I wish my school exams had been as easy as getting approval to produce a new chemical under this administration’s EPA (Environmental Protection Agency). The Agency’s new process is the equivalent of getting a bunch of answers wrong, being told what the right answers are, then re-doing the test and getting an A+. But unlike a high school test, these changes at EPA’s New Chemicals Program have serious implications for our health and environment.
EPA approves hundreds of new chemicals a year used in everything from cleaning products to baby clothes—and comments from UCSF PRHE, academics, scientists and clinicians highlight that EPA needs to ensure new chemicals don’t pose health threats, especially to the most vulnerable.
The reformed Toxic Substances Control Act (TSCA) divides all industrial, commercial and consumer product chemicals into one of three categories: Existing chemicals; persistent, bioaccumulative and toxic (PBT) chemicals; and new chemicals. To produce new chemicals, companies have to apply to EPA with a “pre-manufacture notice” (PMN), as shown in the diagram below.
One of the improvements in reformed TSCA is that EPA cannot approve a new chemical unless it finds it is ‘safe’ (in the words of the law: “not likely to present an unreasonable risk to health or the environment”). If EPA finds that the chemical may present a risk, or that there is insufficient information to make a determination, the law requires it to issue a TSCA Section 5(e) “consent order.”
A consent order is a legally binding agreement that lays out EPA’s conditions that a company must agree to before it can proceed with producing the new chemical. For example, if a chemical can cause birth defects, EPA could prohibit its use in everyday products, to protect pregnant women. Or, if a chemical is toxic to fish, EPA may restrict the chemical’s release to water. The law requires these protections so new chemicals don’t pose threats to people or the environment, and after TSCA reform passed in 2016, at first EPA appeared to be making the necessary changes to meet the requirements of the new law.
But in December, EPA announced troubling changes to its process. Now, when a company’s application initially raises risk concerns (blue arrows in diagram below), EPA is allowing the company to go back and revise its application to address the concerns; then EPA may approve the re-done application without a consent order (orange arrows in diagram below)! This “application do-over” instead of a consent order is extremely problematic because a new chemical application (PMN) is not a legally binding or enforceable document like a consent order; a company does not have to stick to what it said in the application once the review period is over.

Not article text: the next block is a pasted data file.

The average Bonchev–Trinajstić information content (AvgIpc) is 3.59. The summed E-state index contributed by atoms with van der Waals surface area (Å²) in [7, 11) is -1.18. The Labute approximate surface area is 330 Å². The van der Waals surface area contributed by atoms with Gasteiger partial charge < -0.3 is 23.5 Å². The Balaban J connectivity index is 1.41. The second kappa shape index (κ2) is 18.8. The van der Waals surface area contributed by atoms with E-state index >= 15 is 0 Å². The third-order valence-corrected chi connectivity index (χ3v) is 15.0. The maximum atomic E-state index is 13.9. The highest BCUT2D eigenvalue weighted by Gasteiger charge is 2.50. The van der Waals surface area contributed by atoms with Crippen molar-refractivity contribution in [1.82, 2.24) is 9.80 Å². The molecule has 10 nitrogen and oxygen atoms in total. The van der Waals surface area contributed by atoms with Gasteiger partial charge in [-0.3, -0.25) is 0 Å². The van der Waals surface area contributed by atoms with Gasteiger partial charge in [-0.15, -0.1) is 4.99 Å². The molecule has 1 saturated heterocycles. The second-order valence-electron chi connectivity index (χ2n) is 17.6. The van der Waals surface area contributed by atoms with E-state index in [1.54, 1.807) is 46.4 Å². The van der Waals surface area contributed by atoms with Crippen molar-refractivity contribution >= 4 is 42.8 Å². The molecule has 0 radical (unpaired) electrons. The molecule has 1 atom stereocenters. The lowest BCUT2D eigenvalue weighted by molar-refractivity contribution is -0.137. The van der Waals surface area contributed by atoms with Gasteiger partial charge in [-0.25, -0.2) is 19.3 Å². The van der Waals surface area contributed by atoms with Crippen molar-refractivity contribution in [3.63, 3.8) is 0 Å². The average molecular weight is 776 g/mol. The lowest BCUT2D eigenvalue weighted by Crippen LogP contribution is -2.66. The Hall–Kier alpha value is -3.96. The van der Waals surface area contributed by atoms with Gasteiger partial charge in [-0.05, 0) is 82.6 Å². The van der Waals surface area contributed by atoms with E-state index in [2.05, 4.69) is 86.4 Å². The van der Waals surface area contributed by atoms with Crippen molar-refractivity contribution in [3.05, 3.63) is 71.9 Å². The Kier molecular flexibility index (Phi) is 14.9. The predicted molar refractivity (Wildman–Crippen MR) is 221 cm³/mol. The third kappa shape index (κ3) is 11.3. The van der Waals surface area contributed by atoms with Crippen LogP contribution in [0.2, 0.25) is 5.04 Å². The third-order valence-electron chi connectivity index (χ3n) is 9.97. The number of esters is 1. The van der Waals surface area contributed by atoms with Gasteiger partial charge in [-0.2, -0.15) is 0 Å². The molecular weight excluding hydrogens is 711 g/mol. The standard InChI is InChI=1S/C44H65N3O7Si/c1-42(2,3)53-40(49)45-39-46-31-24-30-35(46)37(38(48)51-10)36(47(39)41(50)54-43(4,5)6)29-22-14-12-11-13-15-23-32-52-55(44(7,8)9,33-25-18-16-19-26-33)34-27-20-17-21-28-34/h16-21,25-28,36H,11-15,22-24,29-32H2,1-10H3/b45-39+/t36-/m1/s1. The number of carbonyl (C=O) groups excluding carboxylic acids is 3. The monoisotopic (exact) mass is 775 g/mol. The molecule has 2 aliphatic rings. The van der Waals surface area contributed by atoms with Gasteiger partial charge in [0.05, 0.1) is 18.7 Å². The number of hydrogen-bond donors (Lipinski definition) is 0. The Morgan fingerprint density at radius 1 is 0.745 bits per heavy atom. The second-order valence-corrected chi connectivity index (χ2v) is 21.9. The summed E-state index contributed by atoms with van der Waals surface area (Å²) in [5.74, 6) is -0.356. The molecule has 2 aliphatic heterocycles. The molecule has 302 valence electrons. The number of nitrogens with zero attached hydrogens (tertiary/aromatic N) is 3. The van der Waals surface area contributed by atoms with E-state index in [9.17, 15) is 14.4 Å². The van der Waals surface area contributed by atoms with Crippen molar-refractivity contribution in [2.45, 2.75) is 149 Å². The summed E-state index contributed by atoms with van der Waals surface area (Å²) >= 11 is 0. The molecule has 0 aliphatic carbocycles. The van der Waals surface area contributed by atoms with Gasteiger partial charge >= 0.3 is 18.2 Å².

Take this new chemical used in paint which can cause chemical burns and neurological toxicity. Under EPA’s old policy it had a consent order detailing many important requirements for worker protections, such as providing information to workers about chemical hazards and using adequate gloves. But under the revised policy, the company could have changed its application to encompass worker protections, and then EPA could approve without a consent order—even though the company would then be under no legal obligation to actually provide the worker protections. Or the chemical company could decide afterwards to add the chemical to an entirely different kind of product to which children might be exposed and there would be no legal mandate prohibiting this.
As the case of the deadly paint stripper methylene chloride shows, it is extremely difficult to ban or restrict dangerous chemicals once they are in commerce, even when we know they are harmful.
The changes to EPA’s new chemicals process are wholly inadequate to protect public health. Additionally, according to reporting by Chemical & Engineering News, these changes were made at the request of the chemical industry without consulting other stakeholders like community members and scientists, raising serious transparency concerns.
EPA should follow the law and the science and restore its more stringent review process. After all, the Agency’s mission is to protect human health and the environment, not industry profits.
About the Author
Veena Singla, PhD is a Senior Scientist in the Healthy People & Thriving Communities program at Natural Resources Defense Council. Prior to that, she was the Associate Director of Science & Policy at PRHE.